Additionally, as we know from our conversation with Danny Bilson of THQ, the MMO landscape is becoming perilous. 38 always envisioned Amalur as an MMO setting and was reportedly still at work making that happen. However, the startup costs, not to mention the ongoing maintenance, server needs and marketing to make an MMO happen require up-front purchases of core game content along with the subscription model. As we’ve seen, pay-to-play MMOs are becoming a rare breed, with free-to-play becoming the prevailing theme. The transition from subscription to free is also a more frequent occurrence, with Lord of the Rings Online, Champions Online and DC Universe Online just a few that have survived and flourished after the switch.

The Rhode Island Economic Development Corporation held an emergency meeting yesterday to determine the fate of 38 Studios. At Schilling’s request, the meeting was held in private, which should infuriate the taxpayers in the state. The loan to the studio was a matter of heated debate, with bondholders and residents on the hook should the developer go belly up. These people have a right to know what is going on, and the media outside the closed-door gathering wasn’t terribly kind about telling the former pitcher just that. No decision was made at the meeting and no comment has been issued by 38 Studios. We’ve reached out to them directly, but at the time of publishing have not received a reply.

Frankly, Rhode Island made a poor, politically motivated decision that evidences a naiveté about the video game industry for all the EDC’s purported research. The loan deal seems to have been more about the crowing of elected officials than safeguarding taxpayers. 38 Studios had never released a game prior to Kingdoms of Amalur: Reckoning, and with no track record of success, “risky” doesn’t even begin to cover the situation. Worse, with a planned follow up slated to take on World of Warcraft, Star Wars: The Old Republic and TERA, success beyond the first game was anything but certain. Unfortunately, it looks like the residents of Rhode Island will be the ones to suffer.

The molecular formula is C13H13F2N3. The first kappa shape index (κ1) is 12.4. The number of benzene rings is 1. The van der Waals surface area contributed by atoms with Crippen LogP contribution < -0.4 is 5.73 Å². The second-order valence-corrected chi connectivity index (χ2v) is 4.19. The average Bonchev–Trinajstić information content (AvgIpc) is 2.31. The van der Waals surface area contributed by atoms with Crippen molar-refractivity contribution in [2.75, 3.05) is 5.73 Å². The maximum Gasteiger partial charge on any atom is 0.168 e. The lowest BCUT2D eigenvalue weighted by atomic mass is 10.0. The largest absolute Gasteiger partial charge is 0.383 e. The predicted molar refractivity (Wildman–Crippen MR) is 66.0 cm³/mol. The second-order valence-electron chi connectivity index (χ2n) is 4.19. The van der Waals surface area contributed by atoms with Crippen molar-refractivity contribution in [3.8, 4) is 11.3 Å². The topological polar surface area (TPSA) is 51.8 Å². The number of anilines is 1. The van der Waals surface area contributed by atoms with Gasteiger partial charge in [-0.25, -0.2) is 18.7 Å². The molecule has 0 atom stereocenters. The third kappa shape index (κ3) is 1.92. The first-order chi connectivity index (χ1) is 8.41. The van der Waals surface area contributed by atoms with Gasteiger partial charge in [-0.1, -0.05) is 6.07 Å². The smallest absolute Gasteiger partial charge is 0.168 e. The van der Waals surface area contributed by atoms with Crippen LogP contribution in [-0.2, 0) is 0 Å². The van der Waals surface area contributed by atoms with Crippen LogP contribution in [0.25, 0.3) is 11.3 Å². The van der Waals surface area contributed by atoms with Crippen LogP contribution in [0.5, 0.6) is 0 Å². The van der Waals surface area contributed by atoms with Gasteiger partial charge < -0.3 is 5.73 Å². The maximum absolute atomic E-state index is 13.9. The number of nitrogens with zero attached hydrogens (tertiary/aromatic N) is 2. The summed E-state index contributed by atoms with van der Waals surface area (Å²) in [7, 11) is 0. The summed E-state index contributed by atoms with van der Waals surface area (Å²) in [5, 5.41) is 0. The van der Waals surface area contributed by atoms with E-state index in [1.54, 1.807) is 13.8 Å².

As some measure of satisfaction, cries for the ouster of Rhode Island EDC chief Keith Stokes have been heard. Stokes, who lead the charge for the 38 Studios loan, will be replaced. That doesn’t fix the situation, which is likely to get worse when 38 Studios receives its nearly $400,000 tax bill from the City of Providence this summer, but it might hold back the (legitimately) angry mobs for a short time while officials figure out how to dig themselves out of the money pit.

We’re watching this story closely and will report back as more details emerge.

Update (May 17, 2012 @ 4:13 PDT) – It seems that 38 Studios had to ask for a check in the amount of the outstanding $1.125 million back from the Rhode Island Economic Development Corporation. According to WPRI and other Rhode Island news outlets, the Governor’s office disclosed the situation to the public. Additionally, a spokeswomen from the Economic Development Corporation disclosed that the 38 Studios is unable to make its payroll, which was due for disbursement today.

via[WPRI, Joystiq, WJAR, GoLocalProv]

 

Michael Futter is the Managing Editor of @RipTen. You can follow him on Twitter @mmmfutter.